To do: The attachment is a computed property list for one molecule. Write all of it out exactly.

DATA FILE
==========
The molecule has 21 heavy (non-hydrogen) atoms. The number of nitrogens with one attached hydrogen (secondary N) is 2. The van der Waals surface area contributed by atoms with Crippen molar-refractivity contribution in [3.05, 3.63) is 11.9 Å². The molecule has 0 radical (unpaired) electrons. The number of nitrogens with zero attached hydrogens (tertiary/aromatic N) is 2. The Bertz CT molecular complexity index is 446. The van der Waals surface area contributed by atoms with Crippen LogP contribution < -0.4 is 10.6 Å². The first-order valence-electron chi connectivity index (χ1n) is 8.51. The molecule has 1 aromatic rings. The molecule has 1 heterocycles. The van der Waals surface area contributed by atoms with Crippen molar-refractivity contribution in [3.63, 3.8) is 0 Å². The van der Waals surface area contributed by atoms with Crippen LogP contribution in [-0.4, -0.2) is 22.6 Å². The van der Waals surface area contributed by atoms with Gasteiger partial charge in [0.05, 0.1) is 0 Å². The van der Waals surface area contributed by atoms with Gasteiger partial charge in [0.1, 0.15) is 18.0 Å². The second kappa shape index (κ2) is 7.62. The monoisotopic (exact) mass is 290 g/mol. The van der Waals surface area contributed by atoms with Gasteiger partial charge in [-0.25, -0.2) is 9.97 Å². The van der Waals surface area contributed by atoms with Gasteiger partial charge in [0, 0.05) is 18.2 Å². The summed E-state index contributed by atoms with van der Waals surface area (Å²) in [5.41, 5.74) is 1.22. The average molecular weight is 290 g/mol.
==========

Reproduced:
The molecule has 21 heavy (non-hydrogen) atoms. The number of nitrogens with one attached hydrogen (secondary N) is 2. The van der Waals surface area contributed by atoms with Crippen molar-refractivity contribution in [3.05, 3.63) is 11.9 Å². The molecule has 0 radical (unpaired) electrons. The number of nitrogens with zero attached hydrogens (tertiary/aromatic N) is 2. The Bertz CT molecular complexity index is 446. The van der Waals surface area contributed by atoms with Crippen LogP contribution < -0.4 is 10.6 Å². The first-order valence-electron chi connectivity index (χ1n) is 8.51. The molecule has 1 aromatic rings. The molecule has 1 heterocycles. The van der Waals surface area contributed by atoms with Crippen molar-refractivity contribution in [3.63, 3.8) is 0 Å². The van der Waals surface area contributed by atoms with Crippen LogP contribution in [-0.4, -0.2) is 22.6 Å². The van der Waals surface area contributed by atoms with Gasteiger partial charge in [0.05, 0.1) is 0 Å². The van der Waals surface area contributed by atoms with Gasteiger partial charge in [0.1, 0.15) is 18.0 Å². The second kappa shape index (κ2) is 7.62. The monoisotopic (exact) mass is 290 g/mol. The van der Waals surface area contributed by atoms with Gasteiger partial charge in [-0.25, -0.2) is 9.97 Å². The van der Waals surface area contributed by atoms with Gasteiger partial charge in [0, 0.05) is 18.2 Å². The summed E-state index contributed by atoms with van der Waals surface area (Å²) in [5.41, 5.74) is 1.22. The average molecular weight is 290 g/mol.